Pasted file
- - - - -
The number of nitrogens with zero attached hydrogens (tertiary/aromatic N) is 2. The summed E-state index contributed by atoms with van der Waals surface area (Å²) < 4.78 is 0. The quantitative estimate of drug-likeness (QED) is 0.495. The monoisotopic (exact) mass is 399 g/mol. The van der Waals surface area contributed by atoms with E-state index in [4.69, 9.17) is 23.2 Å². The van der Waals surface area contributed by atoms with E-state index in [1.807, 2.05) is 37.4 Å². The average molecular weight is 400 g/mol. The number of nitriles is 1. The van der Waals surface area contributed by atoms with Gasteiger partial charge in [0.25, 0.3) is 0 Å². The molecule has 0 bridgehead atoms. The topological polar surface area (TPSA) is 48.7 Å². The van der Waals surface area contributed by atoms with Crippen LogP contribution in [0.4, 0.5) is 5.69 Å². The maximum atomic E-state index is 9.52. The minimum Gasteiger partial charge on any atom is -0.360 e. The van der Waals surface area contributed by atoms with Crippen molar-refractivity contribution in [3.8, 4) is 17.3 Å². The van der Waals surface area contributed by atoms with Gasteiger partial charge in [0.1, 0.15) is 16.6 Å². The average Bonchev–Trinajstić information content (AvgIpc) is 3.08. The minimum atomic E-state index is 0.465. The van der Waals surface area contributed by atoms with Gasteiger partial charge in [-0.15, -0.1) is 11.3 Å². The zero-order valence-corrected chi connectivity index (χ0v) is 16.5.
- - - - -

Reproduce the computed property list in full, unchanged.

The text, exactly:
The number of nitrogens with zero attached hydrogens (tertiary/aromatic N) is 2. The summed E-state index contributed by atoms with van der Waals surface area (Å²) < 4.78 is 0. The quantitative estimate of drug-likeness (QED) is 0.495. The monoisotopic (exact) mass is 399 g/mol. The van der Waals surface area contributed by atoms with E-state index in [4.69, 9.17) is 23.2 Å². The van der Waals surface area contributed by atoms with E-state index in [1.807, 2.05) is 37.4 Å². The average molecular weight is 400 g/mol. The number of nitriles is 1. The van der Waals surface area contributed by atoms with Gasteiger partial charge in [0.25, 0.3) is 0 Å². The molecule has 0 bridgehead atoms. The topological polar surface area (TPSA) is 48.7 Å². The van der Waals surface area contributed by atoms with Crippen LogP contribution in [0.4, 0.5) is 5.69 Å². The maximum atomic E-state index is 9.52. The minimum Gasteiger partial charge on any atom is -0.360 e. The van der Waals surface area contributed by atoms with Crippen molar-refractivity contribution in [3.8, 4) is 17.3 Å². The van der Waals surface area contributed by atoms with Gasteiger partial charge in [0.1, 0.15) is 16.6 Å². The average Bonchev–Trinajstić information content (AvgIpc) is 3.08. The minimum atomic E-state index is 0.465. The van der Waals surface area contributed by atoms with Gasteiger partial charge in [-0.15, -0.1) is 11.3 Å². The zero-order valence-corrected chi connectivity index (χ0v) is 16.5.